Chapter

Enlightenment to Reform, Incorporation to College, 1726–c. 1830

Helen M. Dingwall

in A Famous and Flourishing Society

Published by Edinburgh University Press

Published in print April 2005 | ISBN: 9780748615674
Published online March 2012 | e-ISBN: 9780748653355 | DOI: http://dx.doi.org/10.3366/edinburgh/9780748615674.003.0004
Enlightenment to Reform, Incorporation to College, 1726–c. 1830

Show Summary Details

Preview

It has been claimed that, in the eighteenth century, the Incorporation's ‘principles of value were largely economic and utilitarian’. Evidence for this was that in most of the surviving documentation relating to litigation and maintenance of rights, the language was of ‘legal rights and social utility’ rather than of ‘learning and rank’. This is true in some ways, but does not adequately reflect the much broader spectrum of ‘aims and objectives’ held by the Incorporation. Events that helped to draw the Incorporation out into a more public forum, in spite of the difficulties, include the foundation of the Medical School at the University in 1726; the small beginnings of hospital medicine following the opening of the first Infirmary building in 1729; the institution of a diploma examination in the later decades of the century; and, of course, the achievement of Royal College status in 1778. All of these factors ensured that the surgeons became more prominent in Edinburgh medicine and medical politics. This chapter considers all of these factors in terms of the combination of continuing and new influences within the sphere of Scottish medicine and the much larger one of Britain.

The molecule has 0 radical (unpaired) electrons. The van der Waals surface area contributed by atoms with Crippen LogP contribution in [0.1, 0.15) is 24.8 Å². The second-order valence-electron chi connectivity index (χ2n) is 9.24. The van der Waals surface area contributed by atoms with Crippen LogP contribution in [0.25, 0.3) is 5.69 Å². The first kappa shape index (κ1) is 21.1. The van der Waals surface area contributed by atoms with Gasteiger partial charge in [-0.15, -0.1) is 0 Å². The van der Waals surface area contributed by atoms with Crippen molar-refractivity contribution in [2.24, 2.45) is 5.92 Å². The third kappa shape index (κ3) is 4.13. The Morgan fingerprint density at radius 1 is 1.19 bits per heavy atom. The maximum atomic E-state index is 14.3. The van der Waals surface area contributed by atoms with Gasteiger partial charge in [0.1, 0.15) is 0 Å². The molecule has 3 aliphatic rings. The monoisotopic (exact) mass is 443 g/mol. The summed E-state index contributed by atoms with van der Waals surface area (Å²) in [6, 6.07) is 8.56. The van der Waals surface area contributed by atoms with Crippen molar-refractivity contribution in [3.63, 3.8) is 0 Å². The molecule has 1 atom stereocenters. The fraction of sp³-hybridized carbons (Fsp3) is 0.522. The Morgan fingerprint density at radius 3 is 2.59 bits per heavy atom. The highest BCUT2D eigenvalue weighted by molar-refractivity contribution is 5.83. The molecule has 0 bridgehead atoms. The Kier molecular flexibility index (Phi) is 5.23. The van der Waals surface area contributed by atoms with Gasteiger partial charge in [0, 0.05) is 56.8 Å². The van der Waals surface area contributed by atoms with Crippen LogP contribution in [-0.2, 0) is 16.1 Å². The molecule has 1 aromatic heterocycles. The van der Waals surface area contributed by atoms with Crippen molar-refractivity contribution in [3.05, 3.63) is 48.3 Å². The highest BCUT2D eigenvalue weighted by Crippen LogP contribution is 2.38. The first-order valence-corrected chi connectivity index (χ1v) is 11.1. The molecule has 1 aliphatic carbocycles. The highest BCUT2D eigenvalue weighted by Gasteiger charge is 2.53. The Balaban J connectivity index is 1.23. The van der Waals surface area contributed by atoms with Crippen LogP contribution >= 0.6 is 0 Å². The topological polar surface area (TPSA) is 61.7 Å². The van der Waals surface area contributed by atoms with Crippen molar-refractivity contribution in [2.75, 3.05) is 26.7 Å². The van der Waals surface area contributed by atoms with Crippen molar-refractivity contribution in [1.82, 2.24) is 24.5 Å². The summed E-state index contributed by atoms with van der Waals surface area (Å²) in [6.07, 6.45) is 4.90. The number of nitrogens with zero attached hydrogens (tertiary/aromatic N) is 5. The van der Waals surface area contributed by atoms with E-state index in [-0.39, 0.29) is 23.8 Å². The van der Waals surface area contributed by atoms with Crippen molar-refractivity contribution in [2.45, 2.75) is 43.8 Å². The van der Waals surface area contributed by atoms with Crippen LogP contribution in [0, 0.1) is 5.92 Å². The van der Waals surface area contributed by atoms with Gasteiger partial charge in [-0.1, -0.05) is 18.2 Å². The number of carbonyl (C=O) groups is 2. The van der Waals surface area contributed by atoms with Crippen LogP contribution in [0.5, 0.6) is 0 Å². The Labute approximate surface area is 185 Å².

Keywords: Incorporation; legal rights; social utility; surgeons; Scottish medicine; medical politics

Chapter.  27845 words.  Illustrated.

Subjects: Regional and Area Studies

Full text: subscription required

How to subscribe Recommend to my Librarian

Users without a subscription are not able to see the full content. Please, subscribe or login to access all content.